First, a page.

This was a fortunate outcome since, as Republican Sen, James Grimes of Iowa put it, "I cannot agree to destroy the harmonious working of the Constitution for the sake of getting rid of an unacceptable president." Republicans didn't need to impeach Johnson to get rid of him; he was massively unpopular and did not receive either the Republican or Democratic presidential nomination in the 1868 election. A Civil War hero, former Gen. Ulysses S. Grant, was easily elected, and Johnson has gone down in history as one of our two or three worst presidents. Is that foreshadowing? No comment.

  • Richard Nixon was never impeached. But he would almost certainly have been the first president convicted and removed from office if he had not resigned.

Nixon was accused of breaking the law in order to improve his chances of winning an election. Does that sound familiar? In the 1972 election, Nixon's Democratic opponent was Sen. George McGovern of South Dakota. Although most polls showed Nixon with a decisive lead, his campaign was eager for inside information on the Democrats. In June 1972, a group of five burglars were arrested in the offices of the Democratic National Committee, located in the Watergate complex in Washington. Reporters Bob Woodward and Carl Bernstein of The Washington Post eventually connected one of the burglars to the president's re-election committee, setting off a chain of events that would destroy Nixon's presidency, despite his landslide victory over McGovern in November 1972.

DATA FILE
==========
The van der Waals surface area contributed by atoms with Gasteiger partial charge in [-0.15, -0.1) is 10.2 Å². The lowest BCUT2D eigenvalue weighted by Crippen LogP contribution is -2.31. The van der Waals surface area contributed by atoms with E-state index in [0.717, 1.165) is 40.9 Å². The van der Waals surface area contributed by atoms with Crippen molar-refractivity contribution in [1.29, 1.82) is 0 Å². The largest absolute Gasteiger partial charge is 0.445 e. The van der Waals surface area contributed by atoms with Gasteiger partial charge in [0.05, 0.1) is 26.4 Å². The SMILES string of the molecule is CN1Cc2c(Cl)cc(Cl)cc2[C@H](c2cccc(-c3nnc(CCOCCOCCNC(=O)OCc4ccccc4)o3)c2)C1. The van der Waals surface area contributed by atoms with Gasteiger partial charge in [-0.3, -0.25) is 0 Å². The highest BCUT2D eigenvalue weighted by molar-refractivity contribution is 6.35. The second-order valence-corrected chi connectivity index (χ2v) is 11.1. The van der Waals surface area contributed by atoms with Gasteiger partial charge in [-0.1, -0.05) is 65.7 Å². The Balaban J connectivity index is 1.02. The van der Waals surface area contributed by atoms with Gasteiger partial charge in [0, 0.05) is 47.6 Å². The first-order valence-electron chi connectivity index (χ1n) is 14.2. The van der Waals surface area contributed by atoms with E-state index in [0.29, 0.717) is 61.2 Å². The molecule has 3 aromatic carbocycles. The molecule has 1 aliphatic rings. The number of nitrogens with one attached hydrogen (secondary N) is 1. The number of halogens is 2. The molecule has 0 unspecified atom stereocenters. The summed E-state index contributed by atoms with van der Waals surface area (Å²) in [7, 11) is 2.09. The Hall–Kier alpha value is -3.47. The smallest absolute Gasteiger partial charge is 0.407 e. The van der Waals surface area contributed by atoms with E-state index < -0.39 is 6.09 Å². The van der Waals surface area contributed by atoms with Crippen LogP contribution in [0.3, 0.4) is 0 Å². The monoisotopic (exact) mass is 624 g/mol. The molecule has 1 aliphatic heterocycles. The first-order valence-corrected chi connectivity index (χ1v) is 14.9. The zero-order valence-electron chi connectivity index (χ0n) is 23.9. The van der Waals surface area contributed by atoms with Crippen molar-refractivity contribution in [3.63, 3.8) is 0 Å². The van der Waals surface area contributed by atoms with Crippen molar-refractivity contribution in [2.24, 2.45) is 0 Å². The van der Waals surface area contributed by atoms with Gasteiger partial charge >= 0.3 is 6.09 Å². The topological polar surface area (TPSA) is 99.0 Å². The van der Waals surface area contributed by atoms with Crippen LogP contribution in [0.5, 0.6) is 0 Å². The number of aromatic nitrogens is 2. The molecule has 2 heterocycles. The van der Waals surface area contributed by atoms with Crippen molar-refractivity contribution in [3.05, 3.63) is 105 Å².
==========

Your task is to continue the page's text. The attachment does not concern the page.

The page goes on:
There is one notable way in which the Watergate scandal stands in contrast with the Trump-Ukraine scandal today. Although Nixon's fellow Republicans were staunchly supportive at first, things changed when a "smoking gun" Oval Office recording revealed that the president had ordered a cover-up of his connection to the burglary. Not long after that revelation, Republican leaders from the House and Senate visited Nixon at the Old Executive Office Building in August 1974 and told him he could no longer rely on the unified support of his party. The House would certainly pass articles of impeachment — which had already been voted out of the Judiciary Committee — and the Senate was likely to convict him at trial.

Faced with public humiliation, Nixon resigned on Aug. 9, 1974. More than a century separated his near-impeachment from Andrew Johnson's impeachment — but it would be less than 25 years until the next one. 

  • Bill Clinton was impeached because he was accused of lying under oath and obstructing justice. And, yeah, it had to do with a sexual affair.